Current WRP Projects: Project 62

Evaluation of Critical Minerals (CMs) Deposits, Mainly Lithium (Li) and Rare Earth Elements (REEs), in Wyoming as well as the Economic Viability of Mining These Resources

  • Project Number:  62
  • PIs: Maohong Fan, Chemistry and Petroleum Engineering, College of Engineering and Applied Science
  • Period: July 2022 – June 2024



Critical materials (CMs), including lithium (Li) and rare earth elements (REEs, are critical materials and provide significant values to national security, energy production, environmental protection, and economic growth. Due to the special electro-, electro-magnetic, metallurgical, and optical properties, Li and REEs play irreplaceable roles in global clean energy technology development. Li and REEs are widely used in high-technology products such as rechargeable batteries, permanent magnets, lasers, health care devices, catalysts, and many others.

It has been projected that the average annual growth of demands for CMs, especially Li and REEs. The worldwide annual demand for Li could triple by 2025, while that for REEs could be >10%.    The production of Li and REEs remains limited in a few countries, because of resources constrain, technical difficulties, regulatory hurdles, and capital costs. The reserves are not evenly distributed all over the world. As a result, many countries including the USA are continuously addressing the dependency risks on CMs, especially Li and REEs, in response to the uncertainties in supply and prices. These critical materials have high demand and limited substitutes.

On one hand, the supplies of the CMs, especially Li and REEs, U.S. solely relies on imports as domestic production of Li and REEs were ceased because of the environmental concerns during mining and lack of competitiveness. On the other hand, unconventional CMs-containing resources including, produced waters or brines from energy material production, acid mine drainage, and coal and coal byproducts (C&CBs). However, the concentrations of CMs, especially Li and REEs in these resources is several orders of magnitude lower than those of Li and REEs and ores. Thus, extractions of REEs and Li from these materials are challenging. In addition, mining and processing of Li and REEs production are usually associated with detrimental environment impacts and high costs. Thus, development of environmentally benign and economically competitive technologies has become imperative.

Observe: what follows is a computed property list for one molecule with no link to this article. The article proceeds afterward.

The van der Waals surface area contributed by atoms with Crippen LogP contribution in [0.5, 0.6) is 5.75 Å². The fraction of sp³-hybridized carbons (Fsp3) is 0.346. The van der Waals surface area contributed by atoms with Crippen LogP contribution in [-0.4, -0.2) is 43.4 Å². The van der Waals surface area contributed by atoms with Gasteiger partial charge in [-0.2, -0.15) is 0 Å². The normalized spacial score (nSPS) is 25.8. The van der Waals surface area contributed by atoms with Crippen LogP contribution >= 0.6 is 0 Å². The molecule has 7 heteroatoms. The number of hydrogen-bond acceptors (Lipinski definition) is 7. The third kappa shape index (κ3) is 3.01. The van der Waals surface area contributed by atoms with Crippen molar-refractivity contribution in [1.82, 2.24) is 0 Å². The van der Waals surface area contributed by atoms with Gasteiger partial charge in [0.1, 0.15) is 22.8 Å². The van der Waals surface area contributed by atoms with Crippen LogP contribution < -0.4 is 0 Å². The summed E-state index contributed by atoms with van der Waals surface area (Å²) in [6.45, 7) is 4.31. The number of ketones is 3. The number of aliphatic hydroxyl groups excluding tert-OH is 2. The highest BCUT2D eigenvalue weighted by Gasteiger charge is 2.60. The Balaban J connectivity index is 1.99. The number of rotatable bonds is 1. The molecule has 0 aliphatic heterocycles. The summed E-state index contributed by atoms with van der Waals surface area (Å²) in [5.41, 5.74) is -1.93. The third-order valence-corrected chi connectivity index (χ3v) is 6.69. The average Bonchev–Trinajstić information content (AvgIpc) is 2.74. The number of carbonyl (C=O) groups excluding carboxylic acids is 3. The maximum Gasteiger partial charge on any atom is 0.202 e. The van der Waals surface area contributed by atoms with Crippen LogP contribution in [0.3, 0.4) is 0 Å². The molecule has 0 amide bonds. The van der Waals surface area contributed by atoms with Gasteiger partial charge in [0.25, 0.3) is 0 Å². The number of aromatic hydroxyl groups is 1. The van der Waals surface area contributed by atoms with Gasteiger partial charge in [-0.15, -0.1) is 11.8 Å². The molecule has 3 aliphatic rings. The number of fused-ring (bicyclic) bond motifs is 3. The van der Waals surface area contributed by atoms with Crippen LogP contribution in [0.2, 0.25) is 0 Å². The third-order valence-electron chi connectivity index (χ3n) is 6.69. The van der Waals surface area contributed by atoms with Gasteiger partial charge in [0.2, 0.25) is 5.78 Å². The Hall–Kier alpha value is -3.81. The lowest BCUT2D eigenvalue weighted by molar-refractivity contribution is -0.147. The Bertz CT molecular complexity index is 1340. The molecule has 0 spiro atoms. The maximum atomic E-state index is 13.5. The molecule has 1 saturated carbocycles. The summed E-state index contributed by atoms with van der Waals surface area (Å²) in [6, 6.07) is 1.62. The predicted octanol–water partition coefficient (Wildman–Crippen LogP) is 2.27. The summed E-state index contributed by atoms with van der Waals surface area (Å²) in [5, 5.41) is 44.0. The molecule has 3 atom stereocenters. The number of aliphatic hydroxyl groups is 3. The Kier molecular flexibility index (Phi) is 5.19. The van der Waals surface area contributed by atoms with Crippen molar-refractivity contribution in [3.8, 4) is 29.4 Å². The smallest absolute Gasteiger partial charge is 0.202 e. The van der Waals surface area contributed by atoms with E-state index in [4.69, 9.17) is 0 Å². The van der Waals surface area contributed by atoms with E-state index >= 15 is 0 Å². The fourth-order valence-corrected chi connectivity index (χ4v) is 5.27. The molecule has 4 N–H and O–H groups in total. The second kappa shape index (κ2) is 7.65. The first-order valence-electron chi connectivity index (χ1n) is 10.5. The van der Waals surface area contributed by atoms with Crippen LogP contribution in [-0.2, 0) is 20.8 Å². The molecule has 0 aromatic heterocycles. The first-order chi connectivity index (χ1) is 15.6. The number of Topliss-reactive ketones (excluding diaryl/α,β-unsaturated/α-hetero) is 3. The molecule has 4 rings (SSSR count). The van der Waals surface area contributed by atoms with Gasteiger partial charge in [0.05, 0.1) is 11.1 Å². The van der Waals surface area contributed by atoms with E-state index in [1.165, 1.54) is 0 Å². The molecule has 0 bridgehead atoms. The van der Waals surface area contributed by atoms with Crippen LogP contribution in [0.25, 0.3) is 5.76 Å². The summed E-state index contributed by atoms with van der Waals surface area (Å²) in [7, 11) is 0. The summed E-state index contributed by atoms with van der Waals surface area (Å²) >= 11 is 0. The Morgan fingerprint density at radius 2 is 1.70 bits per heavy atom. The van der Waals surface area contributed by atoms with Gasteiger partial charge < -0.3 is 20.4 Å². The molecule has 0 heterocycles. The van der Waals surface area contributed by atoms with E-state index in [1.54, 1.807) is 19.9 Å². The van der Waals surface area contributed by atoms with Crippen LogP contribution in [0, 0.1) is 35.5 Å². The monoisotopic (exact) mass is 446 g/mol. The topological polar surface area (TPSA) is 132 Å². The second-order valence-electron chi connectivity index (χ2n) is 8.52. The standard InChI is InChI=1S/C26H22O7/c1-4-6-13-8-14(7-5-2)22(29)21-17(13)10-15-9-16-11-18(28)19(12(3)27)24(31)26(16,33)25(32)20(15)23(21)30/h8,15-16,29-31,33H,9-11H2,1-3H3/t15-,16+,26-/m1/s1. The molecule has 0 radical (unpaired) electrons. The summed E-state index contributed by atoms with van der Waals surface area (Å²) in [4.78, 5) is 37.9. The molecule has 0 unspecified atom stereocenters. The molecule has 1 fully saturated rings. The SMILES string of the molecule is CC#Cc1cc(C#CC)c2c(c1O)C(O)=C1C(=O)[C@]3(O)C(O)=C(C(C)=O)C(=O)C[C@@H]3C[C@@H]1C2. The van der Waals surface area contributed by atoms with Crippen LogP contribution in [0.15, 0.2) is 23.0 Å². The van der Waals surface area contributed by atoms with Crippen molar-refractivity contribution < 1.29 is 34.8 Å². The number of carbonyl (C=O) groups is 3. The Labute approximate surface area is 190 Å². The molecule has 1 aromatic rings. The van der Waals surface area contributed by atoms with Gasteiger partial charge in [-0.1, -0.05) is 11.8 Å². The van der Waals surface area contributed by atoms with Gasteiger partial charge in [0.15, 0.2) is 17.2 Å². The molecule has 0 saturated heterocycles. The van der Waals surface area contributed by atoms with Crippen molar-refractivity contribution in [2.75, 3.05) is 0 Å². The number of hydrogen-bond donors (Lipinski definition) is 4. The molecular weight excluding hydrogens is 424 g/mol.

The proposed project is to assess the feasibility of producing Li and REEs from CMs deposit in Wyoming. Wyoming has a lot of brines from energy material production processes. Wyoming could have a lot of CMs, especially Li and REEs. In the past, people have done some preliminary evaluations. However, the consistency of the data is not adequately high, resulting from the various factors, including variation of the methods used for sampling (that could significantly affect the concentrations of CMs) and measurements. Thus, having a comprehensive and systematic investigation of the CMs (especially Li and REEs) in water resources (especially brines) with standard sampling and measurement methods is needed. Moreover, finding economically feasible technologies for extracting the Li and REEs in Wyoming is imperative. The proposed project is designed to complete the mission via the performance of seven tasks - 1) collecting the information on any current and ongoing research surrounding Li and REEs extraction technologies, 2) evaluating the concentration of Li and REEs in brines in Wyoming and the possibility  in separating the CMs from them, 3) examining the needed policy needed for the production of dissolved Li and REEs, 4) outlining any specific research needs surrounding Li and REEs production, 5) conducting literature review of the current industrial Li and REEs extraction technologies, 6) listing and explaining ongoing research in Li and REE extraction fields, and 7) conducting techno-economic assessment of Li and REEs production in Wyoming. The success of the proposed have a far-reaching impact on CMs based economy in Wyoming and the U.S.

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